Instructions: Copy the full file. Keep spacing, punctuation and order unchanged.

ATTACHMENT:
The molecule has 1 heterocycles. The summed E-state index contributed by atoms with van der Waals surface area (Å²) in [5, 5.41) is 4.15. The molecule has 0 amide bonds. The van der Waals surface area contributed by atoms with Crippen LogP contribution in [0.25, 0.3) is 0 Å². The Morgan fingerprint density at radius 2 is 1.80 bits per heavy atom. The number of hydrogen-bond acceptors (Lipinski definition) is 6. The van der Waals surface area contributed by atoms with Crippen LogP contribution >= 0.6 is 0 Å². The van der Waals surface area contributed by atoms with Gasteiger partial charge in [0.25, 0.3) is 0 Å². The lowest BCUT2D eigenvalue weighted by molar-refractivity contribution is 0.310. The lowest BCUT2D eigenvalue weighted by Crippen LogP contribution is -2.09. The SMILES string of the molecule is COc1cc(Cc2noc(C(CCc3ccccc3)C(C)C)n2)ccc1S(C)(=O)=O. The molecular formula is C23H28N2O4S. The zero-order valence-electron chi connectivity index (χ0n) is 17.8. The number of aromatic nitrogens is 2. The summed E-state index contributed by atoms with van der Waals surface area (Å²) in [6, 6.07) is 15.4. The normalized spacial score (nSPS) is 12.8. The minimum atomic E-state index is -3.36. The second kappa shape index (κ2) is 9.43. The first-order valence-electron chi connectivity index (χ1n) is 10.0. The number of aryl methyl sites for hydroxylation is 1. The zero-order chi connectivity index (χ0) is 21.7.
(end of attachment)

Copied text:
The molecule has 1 heterocycles. The summed E-state index contributed by atoms with van der Waals surface area (Å²) in [5, 5.41) is 4.15. The molecule has 0 amide bonds. The van der Waals surface area contributed by atoms with Crippen LogP contribution in [0.25, 0.3) is 0 Å². The Morgan fingerprint density at radius 2 is 1.80 bits per heavy atom. The number of hydrogen-bond acceptors (Lipinski definition) is 6. The van der Waals surface area contributed by atoms with Crippen LogP contribution >= 0.6 is 0 Å². The van der Waals surface area contributed by atoms with Gasteiger partial charge in [0.25, 0.3) is 0 Å². The lowest BCUT2D eigenvalue weighted by molar-refractivity contribution is 0.310. The lowest BCUT2D eigenvalue weighted by Crippen LogP contribution is -2.09. The SMILES string of the molecule is COc1cc(Cc2noc(C(CCc3ccccc3)C(C)C)n2)ccc1S(C)(=O)=O. The molecular formula is C23H28N2O4S. The zero-order valence-electron chi connectivity index (χ0n) is 17.8. The number of aromatic nitrogens is 2. The summed E-state index contributed by atoms with van der Waals surface area (Å²) in [6, 6.07) is 15.4. The normalized spacial score (nSPS) is 12.8. The minimum atomic E-state index is -3.36. The second kappa shape index (κ2) is 9.43. The first-order valence-electron chi connectivity index (χ1n) is 10.0. The number of aryl methyl sites for hydroxylation is 1. The zero-order chi connectivity index (χ0) is 21.7.